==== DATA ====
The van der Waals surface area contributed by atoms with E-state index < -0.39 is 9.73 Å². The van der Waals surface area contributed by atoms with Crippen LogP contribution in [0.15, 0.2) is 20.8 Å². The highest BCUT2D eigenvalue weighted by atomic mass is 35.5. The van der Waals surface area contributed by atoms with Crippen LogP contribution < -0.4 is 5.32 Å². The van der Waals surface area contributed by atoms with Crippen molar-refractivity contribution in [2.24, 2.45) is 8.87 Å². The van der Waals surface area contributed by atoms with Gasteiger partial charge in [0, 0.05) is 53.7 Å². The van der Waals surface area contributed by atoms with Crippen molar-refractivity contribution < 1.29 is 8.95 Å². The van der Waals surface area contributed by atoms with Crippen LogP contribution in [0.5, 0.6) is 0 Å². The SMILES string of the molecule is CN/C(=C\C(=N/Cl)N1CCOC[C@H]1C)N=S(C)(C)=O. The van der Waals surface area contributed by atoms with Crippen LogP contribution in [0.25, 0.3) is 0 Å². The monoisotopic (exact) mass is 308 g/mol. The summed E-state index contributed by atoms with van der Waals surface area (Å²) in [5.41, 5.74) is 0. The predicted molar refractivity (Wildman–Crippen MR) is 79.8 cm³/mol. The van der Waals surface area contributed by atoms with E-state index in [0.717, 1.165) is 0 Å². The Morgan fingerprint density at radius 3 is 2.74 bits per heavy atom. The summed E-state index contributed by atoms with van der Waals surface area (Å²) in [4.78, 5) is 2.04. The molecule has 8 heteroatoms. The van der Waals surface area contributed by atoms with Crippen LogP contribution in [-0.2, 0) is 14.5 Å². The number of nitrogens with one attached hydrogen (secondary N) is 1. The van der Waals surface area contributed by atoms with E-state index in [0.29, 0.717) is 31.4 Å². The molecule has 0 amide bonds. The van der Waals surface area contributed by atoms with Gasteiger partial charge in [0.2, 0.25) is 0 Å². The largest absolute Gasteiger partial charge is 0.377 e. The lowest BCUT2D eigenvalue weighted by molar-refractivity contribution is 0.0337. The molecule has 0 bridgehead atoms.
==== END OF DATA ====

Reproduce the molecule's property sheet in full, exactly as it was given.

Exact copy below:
The van der Waals surface area contributed by atoms with E-state index < -0.39 is 9.73 Å². The van der Waals surface area contributed by atoms with Crippen LogP contribution in [0.15, 0.2) is 20.8 Å². The highest BCUT2D eigenvalue weighted by atomic mass is 35.5. The van der Waals surface area contributed by atoms with Crippen LogP contribution < -0.4 is 5.32 Å². The van der Waals surface area contributed by atoms with Crippen molar-refractivity contribution in [2.24, 2.45) is 8.87 Å². The van der Waals surface area contributed by atoms with Gasteiger partial charge in [0, 0.05) is 53.7 Å². The van der Waals surface area contributed by atoms with Crippen molar-refractivity contribution < 1.29 is 8.95 Å². The van der Waals surface area contributed by atoms with Crippen LogP contribution in [0.5, 0.6) is 0 Å². The SMILES string of the molecule is CN/C(=C\C(=N/Cl)N1CCOC[C@H]1C)N=S(C)(C)=O. The van der Waals surface area contributed by atoms with Crippen LogP contribution in [0.25, 0.3) is 0 Å². The monoisotopic (exact) mass is 308 g/mol. The summed E-state index contributed by atoms with van der Waals surface area (Å²) in [5.41, 5.74) is 0. The predicted molar refractivity (Wildman–Crippen MR) is 79.8 cm³/mol. The van der Waals surface area contributed by atoms with E-state index in [0.717, 1.165) is 0 Å². The Morgan fingerprint density at radius 3 is 2.74 bits per heavy atom. The summed E-state index contributed by atoms with van der Waals surface area (Å²) in [4.78, 5) is 2.04. The molecule has 8 heteroatoms. The van der Waals surface area contributed by atoms with Crippen LogP contribution in [-0.2, 0) is 14.5 Å². The number of nitrogens with one attached hydrogen (secondary N) is 1. The van der Waals surface area contributed by atoms with E-state index in [0.29, 0.717) is 31.4 Å². The molecule has 0 amide bonds. The van der Waals surface area contributed by atoms with Gasteiger partial charge in [0.2, 0.25) is 0 Å². The largest absolute Gasteiger partial charge is 0.377 e. The lowest BCUT2D eigenvalue weighted by molar-refractivity contribution is 0.0337. The molecule has 0 bridgehead atoms.